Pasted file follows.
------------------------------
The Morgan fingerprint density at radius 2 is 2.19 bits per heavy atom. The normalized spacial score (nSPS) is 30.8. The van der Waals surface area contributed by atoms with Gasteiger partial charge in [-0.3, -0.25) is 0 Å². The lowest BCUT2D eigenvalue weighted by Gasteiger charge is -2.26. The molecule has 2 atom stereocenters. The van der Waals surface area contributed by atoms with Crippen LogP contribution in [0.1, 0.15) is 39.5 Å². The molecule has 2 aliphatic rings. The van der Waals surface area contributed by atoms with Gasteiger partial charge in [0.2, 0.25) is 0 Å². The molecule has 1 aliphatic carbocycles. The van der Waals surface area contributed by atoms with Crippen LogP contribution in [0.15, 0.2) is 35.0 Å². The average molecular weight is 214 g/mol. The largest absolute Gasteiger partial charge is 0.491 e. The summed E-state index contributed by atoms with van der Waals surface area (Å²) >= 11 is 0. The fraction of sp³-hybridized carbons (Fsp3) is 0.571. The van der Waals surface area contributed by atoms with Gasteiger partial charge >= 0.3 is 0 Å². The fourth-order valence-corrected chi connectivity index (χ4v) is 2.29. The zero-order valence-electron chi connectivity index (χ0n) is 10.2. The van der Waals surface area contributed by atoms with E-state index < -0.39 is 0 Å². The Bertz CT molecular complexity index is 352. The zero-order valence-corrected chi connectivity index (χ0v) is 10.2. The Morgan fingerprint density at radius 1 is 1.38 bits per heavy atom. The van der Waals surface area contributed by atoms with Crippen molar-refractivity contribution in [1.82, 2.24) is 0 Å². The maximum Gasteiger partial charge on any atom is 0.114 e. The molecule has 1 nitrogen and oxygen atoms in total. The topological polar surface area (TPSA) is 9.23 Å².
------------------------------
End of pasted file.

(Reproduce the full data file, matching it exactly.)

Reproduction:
The Morgan fingerprint density at radius 2 is 2.19 bits per heavy atom. The normalized spacial score (nSPS) is 30.8. The van der Waals surface area contributed by atoms with Gasteiger partial charge in [-0.3, -0.25) is 0 Å². The lowest BCUT2D eigenvalue weighted by Gasteiger charge is -2.26. The molecule has 2 atom stereocenters. The van der Waals surface area contributed by atoms with Crippen LogP contribution in [0.1, 0.15) is 39.5 Å². The molecule has 2 aliphatic rings. The van der Waals surface area contributed by atoms with Gasteiger partial charge in [0.2, 0.25) is 0 Å². The molecule has 1 aliphatic carbocycles. The van der Waals surface area contributed by atoms with Crippen LogP contribution in [0.15, 0.2) is 35.0 Å². The average molecular weight is 214 g/mol. The largest absolute Gasteiger partial charge is 0.491 e. The summed E-state index contributed by atoms with van der Waals surface area (Å²) >= 11 is 0. The fraction of sp³-hybridized carbons (Fsp3) is 0.571. The van der Waals surface area contributed by atoms with Gasteiger partial charge >= 0.3 is 0 Å². The fourth-order valence-corrected chi connectivity index (χ4v) is 2.29. The zero-order valence-electron chi connectivity index (χ0n) is 10.2. The van der Waals surface area contributed by atoms with E-state index < -0.39 is 0 Å². The Bertz CT molecular complexity index is 352. The zero-order valence-corrected chi connectivity index (χ0v) is 10.2. The Morgan fingerprint density at radius 1 is 1.38 bits per heavy atom. The van der Waals surface area contributed by atoms with Crippen molar-refractivity contribution in [1.82, 2.24) is 0 Å². The maximum Gasteiger partial charge on any atom is 0.114 e. The molecule has 1 nitrogen and oxygen atoms in total. The topological polar surface area (TPSA) is 9.23 Å².